Medication

Because of the impairment to the liver detoxification pathways (6 have been identified by biochemist Martin Pall to be common to people with MCS) and the level of “sensitizations” peripheral (e.g. nociceptor sensory nerves) and central to areas of the brain involved in maintaining your survival and processing your emotional and physical pain e.g. limbic region, amygdala, thalamus, etc. that have occurred due to ongoing toxicity, inflammation and stress (TIS), most medications simply increase symptoms or if benefits are gained they are generally at the expense of side effects.

For this reasons most doctors who have a good understanding of MCS and provide treatment (there are not many!) Prefer to take a multi-dimensional “self management” approach based on dietary changes and chemical, stimuli and stress minimization (as promoted by RESHAPE – coming soon to MCSLIVING).

Having said this however, there are some instances where medications are warranted (e.g. if they are life saving) and some that are providing benefits for some people with MCS e.g. Gabapentin (Neurontin) Pregabalin (Lyrica). NNT for these are around 4 which means for every 4 people treated with these medications 1 person will get real improvements of 50% or more whilst the others will get no improvements (or side effects) or short term improvements only due to the placebo effect. The NNH of the these medications is also around 4 which means 25% of people whot take these medications will experience side effects (NNT and NNH are explained further below).

If you choose to take medication be sure to start on a low dose and increase (titrate) slowly under medical supervision as advised for people with Chronic Fatigue Syndrome (CFS) by the Centers of Disease Prevention and Control.

The Centre of Disease Control Says...
"Many CFS patients are sensitive to medications, particularly sedating medications. Therapeutic benefits can often be achieved at lower than normal dosages, so try prescribing a fraction of the usual recommended dose to start and gradually increase as necessary and as tolerated. All medications can cause side effects, which may lead to new symptoms or exacerbate existing symptoms, so it is important to routinely monitor all prescription drugs, OTC therapies and supplements the patient is taking."?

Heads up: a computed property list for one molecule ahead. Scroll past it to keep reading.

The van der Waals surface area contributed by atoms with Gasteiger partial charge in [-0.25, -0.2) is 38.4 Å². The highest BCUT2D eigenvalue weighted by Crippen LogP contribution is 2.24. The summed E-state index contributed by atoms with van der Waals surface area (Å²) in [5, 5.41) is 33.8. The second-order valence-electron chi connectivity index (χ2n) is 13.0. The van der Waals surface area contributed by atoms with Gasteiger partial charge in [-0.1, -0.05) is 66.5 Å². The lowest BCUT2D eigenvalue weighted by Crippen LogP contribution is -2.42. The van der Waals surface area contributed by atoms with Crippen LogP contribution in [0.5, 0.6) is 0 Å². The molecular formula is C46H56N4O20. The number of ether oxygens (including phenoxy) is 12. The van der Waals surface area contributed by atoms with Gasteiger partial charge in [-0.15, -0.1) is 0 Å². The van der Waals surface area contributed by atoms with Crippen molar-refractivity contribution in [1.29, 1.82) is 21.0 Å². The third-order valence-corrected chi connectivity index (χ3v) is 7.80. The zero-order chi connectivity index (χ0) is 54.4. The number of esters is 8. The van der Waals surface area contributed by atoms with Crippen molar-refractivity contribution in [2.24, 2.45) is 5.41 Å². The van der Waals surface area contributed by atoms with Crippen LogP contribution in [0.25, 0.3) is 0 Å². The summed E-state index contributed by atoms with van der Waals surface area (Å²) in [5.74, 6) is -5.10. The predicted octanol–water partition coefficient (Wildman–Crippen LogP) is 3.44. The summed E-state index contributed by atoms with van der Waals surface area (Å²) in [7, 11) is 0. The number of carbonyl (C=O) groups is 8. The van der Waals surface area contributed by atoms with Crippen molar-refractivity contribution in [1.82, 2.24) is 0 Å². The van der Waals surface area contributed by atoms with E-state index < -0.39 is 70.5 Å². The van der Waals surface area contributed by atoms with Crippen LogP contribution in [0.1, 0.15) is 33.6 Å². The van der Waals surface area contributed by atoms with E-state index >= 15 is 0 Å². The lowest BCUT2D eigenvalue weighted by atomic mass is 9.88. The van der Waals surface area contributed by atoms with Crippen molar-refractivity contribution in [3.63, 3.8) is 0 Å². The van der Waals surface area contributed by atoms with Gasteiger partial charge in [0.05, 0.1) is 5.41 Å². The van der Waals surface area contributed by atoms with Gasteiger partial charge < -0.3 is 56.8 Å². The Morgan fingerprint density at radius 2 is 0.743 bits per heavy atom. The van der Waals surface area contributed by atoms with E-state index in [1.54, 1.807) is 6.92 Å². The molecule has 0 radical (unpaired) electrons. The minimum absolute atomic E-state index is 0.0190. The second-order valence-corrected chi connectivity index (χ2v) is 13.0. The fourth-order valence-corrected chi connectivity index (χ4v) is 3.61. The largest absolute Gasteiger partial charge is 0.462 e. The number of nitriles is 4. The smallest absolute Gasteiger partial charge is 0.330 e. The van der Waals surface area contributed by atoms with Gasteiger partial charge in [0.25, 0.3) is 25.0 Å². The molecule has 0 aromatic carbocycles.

www.cdc.gov/cfs/cfstreatmentHCP.htm#pharmacologica

To help you or your health advocate (a trusted friend, family member or other who can act on your behalf at times your memory, concentration and decision making is impaired or compromised ) make an informed decision about medications ask your doctor for the NNT and NNH of any medications they may suggest.

the following is from the Freemantle Hospital Pain Medicine Unit

Medications:
How effective are drugs for pain?
One assessment measure is the Number of patients Needed to Treat (NNT) in order for one patient to have a reduction of their pain by half (50%) compared to placebo (eg. a sugar tablet). An NNT of 2 means that one patient out of every two treated will get a reduction of pain by half (50%) compared to placebo. A NNT of 4 means that one patient out of every 4 patients treated for a similar pain condition will achieve 50% or more pain relief compared with a placebo (sugar tablet) and so on.

How harmful are the same drugs?
Here we use Number Needed to Harm (NNH). An NNH of 2 means that half of the people taking the medication will experience a side effect, compared to placebo (sugar tablet), because of the medication.

It is important to know that all treatments come with a Placebo (“I will please”) effect. This means that at least some of those being treated will improve, even when given an inert substance.

Medications and other to avoid if you have salicylate intolerance - which seem to be common in people with MCS

    • Cough lollies, syrups and medications, mouthwash or inhalations that contain menthol, mint, camphor, eucalyptus or tea tree oil. These may make you feel better but can be powerful irritants for individuals with allergy, food and chemical sensitivities.
    • Pain relieving medications to avoid are aspirin, natural herbal pain relieving compounds, non-steroid anti-inflammatory agents (Advil, Nurofen, Voltaren).
    • Avoid liquid paracetamol preparations as they are coloured and/or flavoured and should not be given if tolerance to them has not been tested.
    • Antioxidants, multivitamins and other nutritional products with preservatives, flavourings, colourings, bioflavonoids, herbs, rutin, kelp or hesperidin.
    • Refer guide: Medications for use with a Low Phenolic Diet at www.asehaqld.org.au. For a list of medications etc that may be tolerated see Low salicylate Medications: Medications listed as suitable for those with salicylate and amine (Phenolic) sensitivities by the Royal Prince Alfred Hospital Allergy Clinic.